Xcel Energy Acknowledges that Natural Gas is Vital for Future Energy Economy
Xcel Energy, the largest utility provider in Colorado, acknowledged this week that it will need to use natural gas to hit its zero-emissions goals by 2050. The disclosure comes just six months after Xcel announced its ambitious emissions reduction plan that Gov. Jared Polis touted in his effort to move the state purely to renewable energy over the next 25 years.
Xcel’s Plan For Zero Carbon Emissions
Minnesota-based Xcel announced in December its aim to slash carbon emissions for all of its electrical generation 80 percent by 2030 and then eliminate all emissions by 2050.
The company operates in eight states, including Colorado, where CEO Ben Fowke visited to tout the plan. He was joined at the event by Polis, who saw an ally in Xcel in his plan to drastically cut emissions.
Both Polis and Fowke talked up the future of innovation in the renewable sector as a key part of the plan to hit these emissions goals.
“There’s a number of efforts that we are talking to legislators about including making it easier to site renewable energy projects on public land, working for a pathway for rural electric co-ops to be able to embrace renewable energy. We want to raise the cap on solar gardens … and encourage those community-level investments in renewable energy.”
But developing those renewables is easier said than done. Fowke conceded that point by stating his company’s plan to achieve zero emissions by 2050 is relying on technology that don’t yet exist.
Reality Sets In
Now Xcel has realized it can’t count on renewable technology to be created in the future as part of its long-term business plan. During a meeting with the Minnesota Public Utilities Commission on Wednesday, Fowke said:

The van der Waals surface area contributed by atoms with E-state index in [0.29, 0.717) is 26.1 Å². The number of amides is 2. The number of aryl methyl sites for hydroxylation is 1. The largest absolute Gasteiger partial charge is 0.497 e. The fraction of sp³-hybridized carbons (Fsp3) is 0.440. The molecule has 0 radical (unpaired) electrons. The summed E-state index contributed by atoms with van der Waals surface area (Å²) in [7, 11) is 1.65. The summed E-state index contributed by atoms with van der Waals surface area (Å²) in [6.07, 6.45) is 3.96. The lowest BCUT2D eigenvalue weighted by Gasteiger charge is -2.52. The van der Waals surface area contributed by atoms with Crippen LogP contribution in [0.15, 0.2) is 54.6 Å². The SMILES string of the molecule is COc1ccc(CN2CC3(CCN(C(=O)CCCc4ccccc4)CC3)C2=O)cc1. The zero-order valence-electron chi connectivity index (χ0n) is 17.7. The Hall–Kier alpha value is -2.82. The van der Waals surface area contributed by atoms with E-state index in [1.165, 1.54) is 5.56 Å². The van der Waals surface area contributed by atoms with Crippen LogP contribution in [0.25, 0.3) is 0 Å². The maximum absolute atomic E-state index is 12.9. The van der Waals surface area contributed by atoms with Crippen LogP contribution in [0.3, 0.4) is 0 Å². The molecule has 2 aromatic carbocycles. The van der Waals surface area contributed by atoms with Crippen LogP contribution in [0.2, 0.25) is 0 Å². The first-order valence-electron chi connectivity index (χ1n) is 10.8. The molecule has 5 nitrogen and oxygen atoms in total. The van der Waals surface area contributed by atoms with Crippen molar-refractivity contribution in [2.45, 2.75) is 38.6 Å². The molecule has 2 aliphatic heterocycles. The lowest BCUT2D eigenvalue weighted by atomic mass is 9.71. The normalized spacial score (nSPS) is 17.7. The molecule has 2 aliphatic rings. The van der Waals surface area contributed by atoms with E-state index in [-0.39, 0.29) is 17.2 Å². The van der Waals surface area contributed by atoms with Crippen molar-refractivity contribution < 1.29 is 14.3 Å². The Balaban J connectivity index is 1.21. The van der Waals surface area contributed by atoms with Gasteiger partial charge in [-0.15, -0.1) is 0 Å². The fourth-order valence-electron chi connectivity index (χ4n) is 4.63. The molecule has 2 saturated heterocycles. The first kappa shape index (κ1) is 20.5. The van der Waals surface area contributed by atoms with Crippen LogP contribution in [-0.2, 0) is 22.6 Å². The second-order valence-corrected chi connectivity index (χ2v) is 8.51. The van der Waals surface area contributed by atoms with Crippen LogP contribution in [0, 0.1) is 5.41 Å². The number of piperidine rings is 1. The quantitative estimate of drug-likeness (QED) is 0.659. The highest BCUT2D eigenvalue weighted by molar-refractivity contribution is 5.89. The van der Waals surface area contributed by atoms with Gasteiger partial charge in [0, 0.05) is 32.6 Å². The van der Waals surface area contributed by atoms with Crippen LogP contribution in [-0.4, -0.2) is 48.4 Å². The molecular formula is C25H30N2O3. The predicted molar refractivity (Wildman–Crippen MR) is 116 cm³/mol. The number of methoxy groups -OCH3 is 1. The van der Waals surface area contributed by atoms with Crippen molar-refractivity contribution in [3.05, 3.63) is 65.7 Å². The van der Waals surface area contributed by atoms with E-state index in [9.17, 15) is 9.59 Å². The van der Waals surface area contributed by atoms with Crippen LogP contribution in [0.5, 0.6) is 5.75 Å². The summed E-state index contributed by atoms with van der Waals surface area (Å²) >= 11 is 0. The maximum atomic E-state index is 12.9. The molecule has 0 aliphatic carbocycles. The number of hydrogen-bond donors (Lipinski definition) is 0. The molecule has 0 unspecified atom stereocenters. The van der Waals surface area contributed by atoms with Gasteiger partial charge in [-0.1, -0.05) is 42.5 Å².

“The grid can’t be 100 percent renewable. That last 20 percent [from 80 percent to 100 percent] has to be carbon-free, and it has to be dispatchable.”
This has forced Xcel to admit that natural gas is vital for hitting its goal of eliminating all carbon emissions. The Minneapolis Star Tribune reported on the company’s position:
“Natural gas currently accounts for 12 percent of Xcel’s power generation in the Upper Midwest, while coal accounts for 30 percent and wind 18 percent. Xcel is counting on natural gas, which emits about half as much carbon dioxide as coal, to play an important role in supplying dispatchable power as the company exits coal and increases renewables production.”
This further underscores the role that natural gas plays in baseload energy – a constant, reliable power source when renewables can’t be accessed.
Natural Gas Plays Key Role in Colorado Power Generation
Xcel’s operations in Colorado align well with its need for natural gas as the industry plays a key role in powering the state’s economy.
Despite legislative attempts to squelch production growth, the Colorado Oil & Gas Conservation Commission stated that it will continue to issue new drilling permits while the rules for SB 181 – which threatens to limit production — are written.
Additionally, the clean air benefits being realized from greater use of natural gas for power generation make a strong case for utilities like Xcel to make the switch. Bolstering that argument, a recent study from NOAA and CU Boulder found that methane emissions from natural gas have been greatly overestimated even as production continues to grow.
It is also worth noting that Colorado generates zero electricity from nuclear power – another needed energy source cited by Xcel to cut emissions. A lack of nuclear will place even more emphasis on the need for natural gas in the state.